Philippines Department of Health: Not Enough Evidence to Include Ivermectin as Recommended Medicine Targeting COVID-19

Philippines Department of Health Not Enough Evidence to Include Ivermectin as Recommended Medicine Targeting COVID-19

The Philippines national health authority recently rejected a bid to include the antiparasitic medicine Ivermectin for recommended use against COVID-19. Recently, the Department of Health decided there wasn’t enough evidence to make that recommendation. A common drug used for various parasites mostly found in the tropics but also elsewhere, the drug is also used in some nations and regions. For example, in India certain states, such as Uttar Pradesh, with 205 million residents, has accepted the drug as a compelling early onset treatment targeting COVID-19. In Brazil, some states and local public health departments hand out home treatment kits while at least for a while in nations, such as Peru, the drug was accepted by the national authority. TrialSite produced a documentary on this phenomena which can be watched here. A concern at least in some South American nations has been local abuse of the drug via self-medication and lack of appropriate oversight. Now the Philippines has opted for more evidence before they can greenlight such a recommendation for approval.

COVID-19 in the Philippines

As reported recently by ABS-CBN News in the Philippines, Kristine Sabillo writes that nearly 80 million worldwide have been infected by COVID-19 with nearly 1.7 million deaths reported at Johns Hopkins University. In the Philippines the total number of cases recently reached 461,505 including 23,341 active infections and approaching 9,000 deaths. A total of 429,207 in the Philippines have recovered from the virus. The Philippines started trials in August to test the antiviral drug Avigan (favipiravir) as a potential treatment targeting early onset of the virus.

Ivermectin Use in the Philippines

In the Philippines, ivermectin is used for treatment of parasite infestation such as lymphatic filariasis, which can cause elephantiasis. While studies have been underway in India and Bangladesh, the Philippines Health Undersecretary Maria Rosario Vergeire shared that her and team haven’t been able to review this research.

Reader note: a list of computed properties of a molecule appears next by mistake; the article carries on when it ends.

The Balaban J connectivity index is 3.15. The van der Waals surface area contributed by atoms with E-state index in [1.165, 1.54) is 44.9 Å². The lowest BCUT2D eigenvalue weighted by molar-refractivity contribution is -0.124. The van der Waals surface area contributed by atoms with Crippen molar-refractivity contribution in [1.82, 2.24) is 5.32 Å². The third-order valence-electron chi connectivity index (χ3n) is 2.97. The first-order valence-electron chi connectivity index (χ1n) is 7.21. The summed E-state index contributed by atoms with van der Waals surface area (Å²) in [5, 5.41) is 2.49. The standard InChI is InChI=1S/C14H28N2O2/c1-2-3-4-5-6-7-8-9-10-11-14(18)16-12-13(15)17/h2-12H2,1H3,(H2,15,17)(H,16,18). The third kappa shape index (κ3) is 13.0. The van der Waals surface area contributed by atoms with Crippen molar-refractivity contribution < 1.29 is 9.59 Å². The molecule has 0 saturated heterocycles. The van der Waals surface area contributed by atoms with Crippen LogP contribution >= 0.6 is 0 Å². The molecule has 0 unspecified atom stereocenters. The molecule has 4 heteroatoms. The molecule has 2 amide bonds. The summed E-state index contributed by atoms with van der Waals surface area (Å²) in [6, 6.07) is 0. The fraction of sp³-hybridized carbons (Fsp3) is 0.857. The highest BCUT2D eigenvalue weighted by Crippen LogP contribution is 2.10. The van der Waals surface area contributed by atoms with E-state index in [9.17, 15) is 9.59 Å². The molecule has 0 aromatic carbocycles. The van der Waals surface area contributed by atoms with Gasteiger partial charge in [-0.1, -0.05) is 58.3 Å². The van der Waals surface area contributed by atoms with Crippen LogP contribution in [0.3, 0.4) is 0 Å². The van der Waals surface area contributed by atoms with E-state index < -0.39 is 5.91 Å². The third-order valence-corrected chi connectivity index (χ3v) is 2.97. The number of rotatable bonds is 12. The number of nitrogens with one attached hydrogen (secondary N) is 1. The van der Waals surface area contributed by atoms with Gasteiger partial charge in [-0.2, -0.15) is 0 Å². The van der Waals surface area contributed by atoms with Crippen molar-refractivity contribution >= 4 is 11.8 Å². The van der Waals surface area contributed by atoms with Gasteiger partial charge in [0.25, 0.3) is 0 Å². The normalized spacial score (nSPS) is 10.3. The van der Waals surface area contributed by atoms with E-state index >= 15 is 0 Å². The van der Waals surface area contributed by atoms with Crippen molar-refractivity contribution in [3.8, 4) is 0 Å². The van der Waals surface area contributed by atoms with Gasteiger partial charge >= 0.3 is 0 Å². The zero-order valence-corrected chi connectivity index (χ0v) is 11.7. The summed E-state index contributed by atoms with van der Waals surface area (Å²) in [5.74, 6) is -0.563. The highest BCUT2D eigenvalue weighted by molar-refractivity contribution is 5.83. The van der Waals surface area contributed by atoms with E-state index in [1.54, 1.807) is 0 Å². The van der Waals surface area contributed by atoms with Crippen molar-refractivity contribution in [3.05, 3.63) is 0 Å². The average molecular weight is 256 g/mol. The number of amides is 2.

Small Sample Size

Moreover, the concern in the Philippines among health authorities is lack of sufficient data. Although some studies in India and Bangladesh, for example, have shown promise these initial results are based on what they deem small sample sizes. Hence their formal position: the safety and efficacy of ivermectin for the treatment of COVID-19 cannot be made based on too small a sample size of existing studies. 

No Compassionate Use

Interestingly, despite lots of positive reports of the drug’s efficacy, documented in the mounting results of dozens of studies in the form of case series, observational studies and roughly 3 or 4 randomized controlled trials, not one doctor in the Philippines, according to this report, has applied for compassionate use in the Philippines.

World Health Organization

As there is no cure yet for COVID-19 and vaccines are just getting rolled out in the developed and emerging economies, poorer nations such as the Philippines have seen an interest in use of off label drugs. To date, the World Health Organization only includes corticosteroids such as dexamethasone as effective for treating severe cases of COVID-19. But these steroids can include harmful side effects.

Interestingly, the WHO recently included Ivermectin on its Prequalification of Medical Products list: First ivermectin prequalified | WHO – Prequalification of Medical Products (IVDs, Medicines, Vaccines and Immunization Devices, Vector Control)TrialSite has been informed by knowledgeable sources that WHO is looking into ivermectin studies as well.

Responses

  1. The WHO involvement is good, as ivermectin was drawn to the attention of their roving covid representative on October 15.

  2. On the one hand the Philippines says it hasn’t been able to review Bangladesh and Indian research, but then says the sample sizes are too small.